How the Video Games Industry united through Lockdown
Nobody could have ever predicted how 2020 and 2021 would play out. A pandemic hit the world that would change the lives of everyone in many ways. Society felt like it would never be the same again.
It wasn’t all darkness, though. A light shone through as the video games industry took up arms and made it their mission to bring people together, providing new ways of social interaction for gamers and people who have never touched a game in their life. From giveaways and games for carers, to free memberships, events and much more.
Favourite characters such as Geralt from The Witcher series, developed by CD Projekt Red, spoke to The Gaming Bible and gave hope that things would get better:
“Stay on the path,” Geralt’s gravelly voice advises me over Zoom. “Things are going to get better. I know they’re bad now, but they can only get better. So stay on the path – and kill those monsters.”
Chris Baraniuk wrote an article for the BBC that showed games weren’t just a distraction, but how beneficial video games can be in people’s lives, especially during the pandemic:
“For many, games don’t just provide a way of connecting with quarantined friends, they are also alternate universes where the reality of pandemic can be momentarily forgotten.”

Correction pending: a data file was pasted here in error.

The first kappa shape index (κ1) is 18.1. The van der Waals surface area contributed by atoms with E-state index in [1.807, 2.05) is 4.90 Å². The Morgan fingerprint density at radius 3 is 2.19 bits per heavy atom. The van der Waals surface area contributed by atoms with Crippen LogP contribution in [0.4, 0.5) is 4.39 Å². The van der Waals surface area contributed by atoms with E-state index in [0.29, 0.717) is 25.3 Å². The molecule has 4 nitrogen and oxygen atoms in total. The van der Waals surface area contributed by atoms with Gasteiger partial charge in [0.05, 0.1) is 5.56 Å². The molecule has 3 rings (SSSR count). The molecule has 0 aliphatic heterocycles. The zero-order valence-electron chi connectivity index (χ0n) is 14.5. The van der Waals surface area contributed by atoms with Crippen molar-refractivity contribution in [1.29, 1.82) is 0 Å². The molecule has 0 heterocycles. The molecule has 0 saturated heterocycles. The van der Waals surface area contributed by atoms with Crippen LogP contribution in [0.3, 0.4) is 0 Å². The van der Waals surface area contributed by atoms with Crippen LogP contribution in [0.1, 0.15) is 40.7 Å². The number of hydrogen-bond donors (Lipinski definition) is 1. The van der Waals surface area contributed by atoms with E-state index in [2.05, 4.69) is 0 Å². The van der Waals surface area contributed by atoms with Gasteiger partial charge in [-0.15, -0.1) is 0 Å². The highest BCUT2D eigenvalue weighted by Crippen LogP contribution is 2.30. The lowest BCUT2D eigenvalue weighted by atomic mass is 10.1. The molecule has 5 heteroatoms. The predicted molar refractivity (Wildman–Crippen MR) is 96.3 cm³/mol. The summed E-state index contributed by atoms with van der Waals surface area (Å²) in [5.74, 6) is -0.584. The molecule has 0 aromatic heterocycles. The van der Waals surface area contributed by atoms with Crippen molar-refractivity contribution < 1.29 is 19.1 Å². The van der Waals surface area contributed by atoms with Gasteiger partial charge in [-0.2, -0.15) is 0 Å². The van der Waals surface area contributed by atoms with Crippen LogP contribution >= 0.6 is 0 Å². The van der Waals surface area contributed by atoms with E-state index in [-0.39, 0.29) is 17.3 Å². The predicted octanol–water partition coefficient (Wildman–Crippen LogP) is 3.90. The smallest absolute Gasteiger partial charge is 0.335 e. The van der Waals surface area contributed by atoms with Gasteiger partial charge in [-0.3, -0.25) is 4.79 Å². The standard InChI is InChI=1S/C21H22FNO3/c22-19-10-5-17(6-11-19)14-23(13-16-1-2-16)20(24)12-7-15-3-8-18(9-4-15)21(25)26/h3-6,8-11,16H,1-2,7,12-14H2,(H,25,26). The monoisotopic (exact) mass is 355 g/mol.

The article also talks about the hit title, Animal Crossing, that launched just as most of the world were heading into the first lockdown. It was a ray of sunshine for many, providing a place for players to meet, explore and hang out in their own wonderfully crafted island. The game delivered a much-needed escape in such challenging times.
Then the government realised the opportunity of reaching people through games. They started getting involved with video game companies to put safety messaging about COVID-19 into popular games, such as Sniper Elite, Dirt, Candy Crush and more. In doing so, the plan also showed one of the many ways gaming could be used for good, leading Culture Secretary, Oliver Dowden, to express his “delight” in seeing “ the UK’s brilliant video games industry stepping up to strongly reinforce this message to gamers across the UK.”